Wednesday, July 07, 2010

TWILIGHT SAGA: ECLIPSE - Less Anaemic Than New Moon

TWILIGHT SAGA: ECLIPSE (romantic fantasy)
Cast: Kristen Stewart, Robert Pattinson, Taylor Lautner, Ashley Greene, Peter Facinelli, Jackson Rathbone, Elizabeth Reaser, Nikki Reed, Kellan Lutz and Dakota Fanning
Director: David Slade
Screenplay: Melissa Rosenberg
Time: 124 mins
Rating: * * 1/2 (out of 4)

Lautner, Stewart and Pattinson

PREAMBLE: I'll get right to the point: Eclipse is a better movie than the disaster that was New Moon and the introductory Twilight. The performances, especially that of protagonist Kristen Stewart, have improved somewhat, and there is more action and tension, making Part Three less anaemic that its predecessors.

But Eclipse is far from being the epic romance hit that it strives to be. At the core of the movie is the love triangle (or messy romantic tangle) among Bella Swan (Stewart), Edward Cullen (Robert Pattinson) and Jacob Black (Taylor Lautner) and this is where the problem lies. As the centre of the triangle, and indeed the whole movie, Stewart is emotionally vapid and detached. Those who have read the book may read more in her portrayal, but she fails to get our sympathy and, worse, we don't feel that she is really in any danger - except from her own self.

WHAT IS IT ABOUT? Edward proposes to Bella but she is hesitant, apparently still thinking of Jacob who believes he is the one for her. Besides this soap opera (devised by author Stephenie Meyer), we are told that Bella's life is in danger and she is in need of much protection, ostensibly against an army of 'newborn vampires' sent by the vengeful Victoria (now played by Bryce Dallas Howard). Victoria wants revenge on the Cullens and Bella for the death her lover James (in the first film).

And guess what? Not only the vampires of the town of Forks team up to protect her, but the werewolves, led by Jacob, also volunteer to take part in the battle against Victoria's minions. And yes, there's the Volturi, led by Jane (Dakota Fanning), that does nothing much other than watch and talk in riddles.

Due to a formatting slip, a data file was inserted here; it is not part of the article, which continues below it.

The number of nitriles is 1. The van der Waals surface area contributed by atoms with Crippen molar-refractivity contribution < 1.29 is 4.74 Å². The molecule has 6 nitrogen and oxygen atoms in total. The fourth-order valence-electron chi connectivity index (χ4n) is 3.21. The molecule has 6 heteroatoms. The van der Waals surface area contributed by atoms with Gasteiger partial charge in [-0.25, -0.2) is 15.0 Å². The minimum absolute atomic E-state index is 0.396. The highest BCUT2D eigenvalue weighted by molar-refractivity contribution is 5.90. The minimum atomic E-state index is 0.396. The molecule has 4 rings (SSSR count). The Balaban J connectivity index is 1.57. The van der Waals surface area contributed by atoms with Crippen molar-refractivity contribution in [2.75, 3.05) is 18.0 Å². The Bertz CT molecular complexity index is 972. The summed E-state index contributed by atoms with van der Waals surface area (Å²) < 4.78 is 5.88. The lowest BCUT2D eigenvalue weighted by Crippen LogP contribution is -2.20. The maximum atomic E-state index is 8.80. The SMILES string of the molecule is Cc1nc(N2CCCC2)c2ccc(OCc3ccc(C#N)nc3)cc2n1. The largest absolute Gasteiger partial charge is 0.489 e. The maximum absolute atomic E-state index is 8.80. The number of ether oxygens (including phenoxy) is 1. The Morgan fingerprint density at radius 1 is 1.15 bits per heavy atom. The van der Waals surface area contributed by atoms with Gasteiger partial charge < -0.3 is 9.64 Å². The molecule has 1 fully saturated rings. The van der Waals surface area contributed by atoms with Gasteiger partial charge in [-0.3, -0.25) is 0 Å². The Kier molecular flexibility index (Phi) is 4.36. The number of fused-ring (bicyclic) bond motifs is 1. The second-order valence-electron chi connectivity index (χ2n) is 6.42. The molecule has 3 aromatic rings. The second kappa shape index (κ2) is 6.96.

HITS & MISSES: It is understandable that director David Slade tries his utmost to please the legions of Twilight fans in the audience - the screaming young girls who swoon at every kiss between Edward and Bella, delight in the sight of a shirtless Lautner (pic), and get excited over stolen embraces between Bella and Jacob. Those who are not Twilight fans, however, would be wondering what sort of tramp Bella is, wanting to have her (beef) cake and eat it? She just reminds us of the spoilt brat who courts trouble wherever she goes.

Still, Spade conjures some rivetting moments out of the love tangle: I like the well-written tent scene where Edward has to give in to Jacob for the sake of Bella; the graduation speech by Oscar nominee Anna Kendrick; and Billy Burke's Charlie who agonises over his daughter's romantic exploits. Also, we laugh when we hear Edward asking if Jacob even owns a shirt.

The blood-sucking and conversion sequences, and the battle scenes (against the newborns) are nothing to shout about. They only seem to offer a balance between action and the dialogue sequences, although we would be wondering what happens to the clothes when the native boys become wolves. Fanning and most of the additional cast are wasted. With many such shows around, the vampire-werewolf novelty of the Twilight franchise is wearing off.

THE LOWDOWN: An improved version but not that compelling a sequel.


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